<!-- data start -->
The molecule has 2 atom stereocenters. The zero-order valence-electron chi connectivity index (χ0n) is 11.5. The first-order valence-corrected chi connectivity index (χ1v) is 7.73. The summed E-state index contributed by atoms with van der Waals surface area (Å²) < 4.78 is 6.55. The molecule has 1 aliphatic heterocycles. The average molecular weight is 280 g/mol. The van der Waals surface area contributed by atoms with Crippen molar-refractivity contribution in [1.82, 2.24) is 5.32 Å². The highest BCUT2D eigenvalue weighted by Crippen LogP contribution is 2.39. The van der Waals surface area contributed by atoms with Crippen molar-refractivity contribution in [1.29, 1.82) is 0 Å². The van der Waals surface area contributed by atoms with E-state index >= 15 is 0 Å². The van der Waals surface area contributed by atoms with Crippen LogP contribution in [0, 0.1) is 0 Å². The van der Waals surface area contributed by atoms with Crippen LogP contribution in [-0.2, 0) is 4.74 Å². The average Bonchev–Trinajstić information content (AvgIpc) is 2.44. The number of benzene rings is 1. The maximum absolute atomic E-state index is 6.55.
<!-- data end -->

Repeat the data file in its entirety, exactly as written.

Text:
The molecule has 2 atom stereocenters. The zero-order valence-electron chi connectivity index (χ0n) is 11.5. The first-order valence-corrected chi connectivity index (χ1v) is 7.73. The summed E-state index contributed by atoms with van der Waals surface area (Å²) < 4.78 is 6.55. The molecule has 1 aliphatic heterocycles. The average molecular weight is 280 g/mol. The van der Waals surface area contributed by atoms with Crippen molar-refractivity contribution in [1.82, 2.24) is 5.32 Å². The highest BCUT2D eigenvalue weighted by Crippen LogP contribution is 2.39. The van der Waals surface area contributed by atoms with Crippen molar-refractivity contribution in [1.29, 1.82) is 0 Å². The van der Waals surface area contributed by atoms with E-state index >= 15 is 0 Å². The van der Waals surface area contributed by atoms with Crippen LogP contribution in [0, 0.1) is 0 Å². The van der Waals surface area contributed by atoms with Crippen LogP contribution in [-0.2, 0) is 4.74 Å². The average Bonchev–Trinajstić information content (AvgIpc) is 2.44. The number of benzene rings is 1. The maximum absolute atomic E-state index is 6.55.